Testosterone deficiency is highly prevalent in men with cardiovascular disease (CVD) and is associated with an increased mortality. Low testosterone also has an adverse effect on several cardiovascular risk factors, which include insulin resistance, diabetes, dyslipidaemia, central adiposity and endothelial dysfunction. Male gender is a well-recognised risk factor for premature CVD and mortality. The question of whether or not testosterone deficiency is a contributory factor to atherogenesis or merely a biomarker of ill health arises. Animal studies and experiments on isolated cells indicate that many of the mechanisms intimate to the atherosclerotic process are beneficially modulated by testosterone. Epidemiological studies have shown that men with endogenous testosterone levels in the mid-upper normal range have reduced cardiovascular events and mortality compared to those with low or lower range, and with high range testosterone. Testosterone replacement in men diagnosed with hypogonadism where mid-normal range levels are achieved have shown a beneficial effect on several cardiovascular risk factors, cardiac ischaemia, functional exercise capacity and improved mortality. Yet studies where patients were either undertreated or given high-dose testosterone have been associated with an increased risk of cardiovascular-related events. Clinical monitoring and titration of testosterone dose is therefore of paramount importance. © 2014 S. Karger AG, Basel.


Muraleedharan V.,University of Sheffield | Jones T.H.,Barnsley Hospital | Jones T.H.,University of Sheffield
Therapeutic Advances in Endocrinology and Metabolism | Year: 2010

Metabolic syndrome and testosterone deficiency in men are closely linked. Epidemiological studies have shown that low testosterone levels are associated with obesity, insulin resistance and an adverse lipid profile in men. Conversely in men with metabolic syndrome and type 2 diabetes have a high prevalence of hypogonadism. Metabolic syndrome and low testosterone status are both independently associated with increased all-cause and cardiovascular mortality. Observational and experimental data suggest that physiological replacement of testosterone produces improvement in insulin resistance, obesity, dyslipidaemia and sexual dysfunction along with improved quality of life. However, there are no longterm interventional studies to assess the effect of testosterone replacement on mortality in men with low testosterone levels. This article reviews the observational and interventional clinical data in relation to testosterone and metabolic syndrome. © The Author(s), 2010.


Judge S.,Barnsley Hospital | Friday M.,Barnsley Hospital
Journal of Assistive Technologies | Year: 2011

Purpose: "Ambiguous keyboards" and "disambiguation processes" are becoming universally recognised through the popularisation of "predictive text messaging" on mobile phones. As this paper shows, although originating in the AT and AAC fields, these terms and techniques no longer appear to be widely understood or adopted by practitioners or users. The purpose of this paper is to introduce these techniques, discussing the research and theory around them, and to suggest them as AT and AAC strategies to be considered by practitioners and users. Design/methodology/approach: This is a conceptual paper that describes the use of ambiguous keyboards and disambiguation. The hypothesis of the paper is that ambiguous keyboards and disambiguation processes offer potential to increase the efficiency and effectiveness of AAC and should thus be considered further in research and practice. Findings: The two broad methods for removing the ambiguity from the output of an ambiguous keyboard are presented. A summary of the literature around the use of disambiguation processes provided and the use of disambiguation processes for AAC discussed. Originality/value: This paper suggests that ambiguity should be adopted as a characteristic of an AAC keyboard as should the method of removing ambiguity - namely either coding or a disambiguation process. © Emerald Group Publishing Limited.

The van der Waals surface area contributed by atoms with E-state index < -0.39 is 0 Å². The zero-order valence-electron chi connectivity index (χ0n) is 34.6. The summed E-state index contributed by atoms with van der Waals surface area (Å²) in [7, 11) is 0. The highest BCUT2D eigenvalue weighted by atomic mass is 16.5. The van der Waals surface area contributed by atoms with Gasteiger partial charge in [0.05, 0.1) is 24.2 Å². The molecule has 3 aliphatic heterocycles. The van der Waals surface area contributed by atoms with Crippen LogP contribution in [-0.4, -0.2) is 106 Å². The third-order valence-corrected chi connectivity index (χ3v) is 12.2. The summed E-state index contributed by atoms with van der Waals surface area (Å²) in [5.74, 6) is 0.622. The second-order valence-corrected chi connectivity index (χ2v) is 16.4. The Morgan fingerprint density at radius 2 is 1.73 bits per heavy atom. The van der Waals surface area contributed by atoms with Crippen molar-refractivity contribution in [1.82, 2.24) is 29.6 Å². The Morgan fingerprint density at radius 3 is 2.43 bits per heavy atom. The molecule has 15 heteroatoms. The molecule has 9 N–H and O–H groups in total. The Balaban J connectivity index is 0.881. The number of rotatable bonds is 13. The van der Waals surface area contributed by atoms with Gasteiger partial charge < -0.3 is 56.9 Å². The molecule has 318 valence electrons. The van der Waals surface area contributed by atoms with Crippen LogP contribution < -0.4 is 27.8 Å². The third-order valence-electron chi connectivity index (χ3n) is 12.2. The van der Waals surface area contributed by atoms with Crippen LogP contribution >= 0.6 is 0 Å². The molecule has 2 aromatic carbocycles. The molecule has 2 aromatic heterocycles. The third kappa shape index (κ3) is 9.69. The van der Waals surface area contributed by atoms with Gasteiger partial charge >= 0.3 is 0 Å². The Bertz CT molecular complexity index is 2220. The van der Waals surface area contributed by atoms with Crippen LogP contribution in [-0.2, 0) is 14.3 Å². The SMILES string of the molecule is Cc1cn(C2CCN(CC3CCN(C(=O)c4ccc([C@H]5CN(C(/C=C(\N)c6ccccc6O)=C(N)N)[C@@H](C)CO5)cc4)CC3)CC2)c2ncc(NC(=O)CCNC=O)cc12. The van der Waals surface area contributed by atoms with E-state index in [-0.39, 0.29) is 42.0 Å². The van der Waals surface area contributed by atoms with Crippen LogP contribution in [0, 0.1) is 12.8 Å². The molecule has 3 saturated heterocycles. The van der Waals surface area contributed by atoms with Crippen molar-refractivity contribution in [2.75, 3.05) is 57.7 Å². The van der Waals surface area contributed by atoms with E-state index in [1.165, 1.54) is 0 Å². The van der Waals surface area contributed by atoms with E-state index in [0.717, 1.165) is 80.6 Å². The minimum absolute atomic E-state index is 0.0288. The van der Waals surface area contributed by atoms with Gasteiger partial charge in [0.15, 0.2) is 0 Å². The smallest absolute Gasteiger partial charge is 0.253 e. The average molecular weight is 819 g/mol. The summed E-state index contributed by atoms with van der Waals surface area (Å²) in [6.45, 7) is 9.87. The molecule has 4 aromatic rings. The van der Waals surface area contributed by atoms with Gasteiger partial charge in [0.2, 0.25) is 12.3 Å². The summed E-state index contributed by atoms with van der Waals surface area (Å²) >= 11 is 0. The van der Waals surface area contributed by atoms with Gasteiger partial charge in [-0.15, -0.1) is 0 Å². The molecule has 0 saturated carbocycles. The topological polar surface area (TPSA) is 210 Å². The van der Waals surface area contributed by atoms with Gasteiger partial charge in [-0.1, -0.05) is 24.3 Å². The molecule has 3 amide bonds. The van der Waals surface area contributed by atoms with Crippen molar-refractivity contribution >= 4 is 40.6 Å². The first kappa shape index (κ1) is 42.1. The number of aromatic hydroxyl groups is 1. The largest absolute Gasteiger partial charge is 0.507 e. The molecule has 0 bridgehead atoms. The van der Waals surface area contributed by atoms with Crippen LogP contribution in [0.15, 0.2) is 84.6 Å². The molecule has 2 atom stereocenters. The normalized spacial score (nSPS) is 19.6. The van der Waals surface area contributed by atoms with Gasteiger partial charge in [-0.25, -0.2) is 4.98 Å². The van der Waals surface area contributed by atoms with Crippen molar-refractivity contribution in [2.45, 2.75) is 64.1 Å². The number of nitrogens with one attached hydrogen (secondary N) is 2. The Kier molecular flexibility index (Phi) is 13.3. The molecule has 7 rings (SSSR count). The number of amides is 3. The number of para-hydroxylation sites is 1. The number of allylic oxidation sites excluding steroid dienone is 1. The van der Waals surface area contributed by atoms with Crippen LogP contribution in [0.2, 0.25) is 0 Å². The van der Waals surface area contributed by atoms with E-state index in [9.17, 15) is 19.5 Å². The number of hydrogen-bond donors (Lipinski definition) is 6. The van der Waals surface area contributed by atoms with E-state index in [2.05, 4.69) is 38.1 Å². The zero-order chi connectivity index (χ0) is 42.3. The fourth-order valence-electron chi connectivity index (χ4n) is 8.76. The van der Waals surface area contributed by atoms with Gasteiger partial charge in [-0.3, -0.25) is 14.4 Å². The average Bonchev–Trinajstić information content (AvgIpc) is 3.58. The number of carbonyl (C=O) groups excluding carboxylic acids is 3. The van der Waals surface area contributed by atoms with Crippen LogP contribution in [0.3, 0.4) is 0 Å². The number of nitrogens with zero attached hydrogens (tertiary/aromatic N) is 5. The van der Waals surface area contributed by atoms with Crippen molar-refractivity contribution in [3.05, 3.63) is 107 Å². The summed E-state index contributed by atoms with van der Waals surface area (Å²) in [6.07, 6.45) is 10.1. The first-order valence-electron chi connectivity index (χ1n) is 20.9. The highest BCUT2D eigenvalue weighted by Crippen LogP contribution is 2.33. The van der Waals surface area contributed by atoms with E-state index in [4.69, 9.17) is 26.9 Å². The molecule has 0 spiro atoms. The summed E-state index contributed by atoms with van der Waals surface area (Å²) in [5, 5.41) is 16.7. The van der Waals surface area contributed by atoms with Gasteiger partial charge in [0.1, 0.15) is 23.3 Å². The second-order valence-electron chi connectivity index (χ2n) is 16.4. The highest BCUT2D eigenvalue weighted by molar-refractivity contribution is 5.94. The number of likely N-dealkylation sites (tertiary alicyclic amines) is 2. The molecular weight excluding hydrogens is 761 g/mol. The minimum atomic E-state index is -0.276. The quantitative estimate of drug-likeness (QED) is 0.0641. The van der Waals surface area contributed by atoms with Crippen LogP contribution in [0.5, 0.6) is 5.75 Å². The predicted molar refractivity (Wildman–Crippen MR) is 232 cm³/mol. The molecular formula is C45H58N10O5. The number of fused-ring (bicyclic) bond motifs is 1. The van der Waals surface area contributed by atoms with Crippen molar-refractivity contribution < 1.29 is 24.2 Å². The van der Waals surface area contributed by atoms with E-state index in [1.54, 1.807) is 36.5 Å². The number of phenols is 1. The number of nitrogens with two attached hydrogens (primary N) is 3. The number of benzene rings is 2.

Hemaya S.A.K.,Barnsley Hospital | Locker T.E.,Barnsley Hospital
Emergency Medicine Journal | Year: 2012

Background Information regarding waiting times has been shown to be a key determinant of patient satisfaction. This study aimed to examine the potential accuracy of predicted waiting times determined on the patient's arrival in the Emergency Department (ED). Methods A retrospective study of 50 000 consecutive patients attending a single ED was undertaken. A linear regression model was developed to predict waiting times, assessing a number of different measures derived from the waiting times of patients seen immediately prior to an individual patient's time of arrival. To assess the fit of the model, the mean absolute difference between the patient's actual and predicted waiting times was determined. Results 6726 patients had incomplete data and were excluded from the analysis. The mean waiting time across all streams was 64.6 (SD 43.7) min. The best performing linear regression model used two variables to predict a patient's waiting time, calculated across the entire sample of patients. This model predicted 27% of the variability in waiting time. The mean absolute difference between actual and predicted waiting times across all streams was 29.0 (SD 23.5) min. The mean absolute difference in waiting times was similar across the streams. Conclusions There is a considerable difference between predicted and actual waiting times using this method. Further investigation is required to determine whether such a degree of inaccuracy is acceptable to patients and improves satisfaction more than the provision of no information regarding waiting times.